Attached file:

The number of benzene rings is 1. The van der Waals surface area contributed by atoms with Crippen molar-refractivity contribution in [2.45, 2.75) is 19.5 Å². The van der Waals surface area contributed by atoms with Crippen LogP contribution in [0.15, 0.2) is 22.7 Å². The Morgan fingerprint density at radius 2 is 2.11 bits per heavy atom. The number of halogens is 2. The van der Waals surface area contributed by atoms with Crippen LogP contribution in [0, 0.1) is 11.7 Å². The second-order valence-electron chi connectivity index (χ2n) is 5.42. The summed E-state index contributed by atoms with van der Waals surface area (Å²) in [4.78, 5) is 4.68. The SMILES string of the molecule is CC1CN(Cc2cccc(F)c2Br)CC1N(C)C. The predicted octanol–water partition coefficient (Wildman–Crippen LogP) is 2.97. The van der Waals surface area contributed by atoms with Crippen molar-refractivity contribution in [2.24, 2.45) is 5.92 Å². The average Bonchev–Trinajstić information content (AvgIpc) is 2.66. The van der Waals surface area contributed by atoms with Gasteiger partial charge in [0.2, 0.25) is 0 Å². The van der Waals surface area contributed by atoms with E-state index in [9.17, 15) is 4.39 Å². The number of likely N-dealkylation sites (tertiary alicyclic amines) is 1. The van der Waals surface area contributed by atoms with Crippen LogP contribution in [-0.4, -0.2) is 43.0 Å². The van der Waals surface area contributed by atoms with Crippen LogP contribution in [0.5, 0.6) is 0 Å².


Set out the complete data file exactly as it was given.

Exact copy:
The number of benzene rings is 1. The van der Waals surface area contributed by atoms with Crippen molar-refractivity contribution in [2.45, 2.75) is 19.5 Å². The van der Waals surface area contributed by atoms with Crippen LogP contribution in [0.15, 0.2) is 22.7 Å². The Morgan fingerprint density at radius 2 is 2.11 bits per heavy atom. The number of halogens is 2. The van der Waals surface area contributed by atoms with Crippen LogP contribution in [0, 0.1) is 11.7 Å². The second-order valence-electron chi connectivity index (χ2n) is 5.42. The summed E-state index contributed by atoms with van der Waals surface area (Å²) in [4.78, 5) is 4.68. The SMILES string of the molecule is CC1CN(Cc2cccc(F)c2Br)CC1N(C)C. The predicted octanol–water partition coefficient (Wildman–Crippen LogP) is 2.97. The van der Waals surface area contributed by atoms with Crippen molar-refractivity contribution in [2.24, 2.45) is 5.92 Å². The average Bonchev–Trinajstić information content (AvgIpc) is 2.66. The van der Waals surface area contributed by atoms with Gasteiger partial charge in [0.2, 0.25) is 0 Å². The van der Waals surface area contributed by atoms with E-state index in [9.17, 15) is 4.39 Å². The number of likely N-dealkylation sites (tertiary alicyclic amines) is 1. The van der Waals surface area contributed by atoms with Crippen LogP contribution in [-0.4, -0.2) is 43.0 Å². The van der Waals surface area contributed by atoms with Crippen LogP contribution in [0.5, 0.6) is 0 Å².